…or become a school governor, apparently. I’m not falling over myself to do any of those things right now, but I had no idea before watching Channel 4 news tonight that I am not legally allowed to, because I have sought medical help for mental illness.
Lord Stevenson, former Chairman of HBOS and publishing company Pearson, has put forward a bill to change the law and encourage businesses to be more open about mental illness in the workplace. As he says, one in four of us will suffer from a mental health problem at some point in our lives, so it makes sense to remove the stigma and help them recover through whatever form of treatment they choose.
I’m all in favour of removing outdated laws that prevent people experiencing mental health problems to lead as normal a life as possible (though I suspect there are plenty of school governors, CEOs and jurors who suffer from depression but who were either not asked about it or chose to conceal their illness). But I would hope that it doesn’t lead to people being obliged to talk about their depression or anxieties in the workplace, all in the name of being more “open”.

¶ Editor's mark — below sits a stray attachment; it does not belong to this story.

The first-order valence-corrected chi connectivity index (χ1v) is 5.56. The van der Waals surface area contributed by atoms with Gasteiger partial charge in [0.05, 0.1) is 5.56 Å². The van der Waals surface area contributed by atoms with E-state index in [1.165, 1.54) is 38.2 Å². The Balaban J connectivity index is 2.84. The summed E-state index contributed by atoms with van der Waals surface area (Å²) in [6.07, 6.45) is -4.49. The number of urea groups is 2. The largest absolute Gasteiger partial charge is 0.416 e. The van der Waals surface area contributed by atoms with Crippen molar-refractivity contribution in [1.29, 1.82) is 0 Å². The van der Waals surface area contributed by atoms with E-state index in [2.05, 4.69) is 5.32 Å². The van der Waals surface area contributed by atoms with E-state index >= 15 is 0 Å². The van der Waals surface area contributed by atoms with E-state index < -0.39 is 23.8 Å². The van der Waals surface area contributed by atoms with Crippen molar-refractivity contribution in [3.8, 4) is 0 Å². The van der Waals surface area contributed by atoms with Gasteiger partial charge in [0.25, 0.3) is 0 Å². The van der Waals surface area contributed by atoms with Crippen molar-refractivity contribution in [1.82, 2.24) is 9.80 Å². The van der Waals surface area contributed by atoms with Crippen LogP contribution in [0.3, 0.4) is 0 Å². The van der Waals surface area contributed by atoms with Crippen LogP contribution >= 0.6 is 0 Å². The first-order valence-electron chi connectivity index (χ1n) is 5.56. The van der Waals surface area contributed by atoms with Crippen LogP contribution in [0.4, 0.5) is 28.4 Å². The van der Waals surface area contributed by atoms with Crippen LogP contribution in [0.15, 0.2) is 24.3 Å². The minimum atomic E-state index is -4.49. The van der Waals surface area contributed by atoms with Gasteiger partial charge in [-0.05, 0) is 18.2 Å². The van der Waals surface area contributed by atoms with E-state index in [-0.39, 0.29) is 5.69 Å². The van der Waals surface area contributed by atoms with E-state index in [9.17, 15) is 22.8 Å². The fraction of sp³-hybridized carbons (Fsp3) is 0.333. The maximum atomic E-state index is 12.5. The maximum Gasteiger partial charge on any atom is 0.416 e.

Our society today is more “open” than ever, thanks to a culture of celebrity confessions in our magazines and on TV shows. Princess Diana coming clean about her bulimia in her 1995 interview with Martin Bashir caused a sensation at the time. I can’t imagine it would make as much of a stir now as we are so inured to public outpourings of emotion and “private” thoughts.
But sharing our fears and anxieties should always be a choice. Lord Stevenson is quoted in the Channel 4 news piece as saying, “We’re still a long way away from people going into their bosses and saying ‘Look, I think I’m suffering from depression’”.
Well I believe there should be a separation between our professional and personal lives, and that while no one should have to suffer discrimination for experiencing mental illness, they should be allowed to deal with it away from the workplace in whatever way they see fit.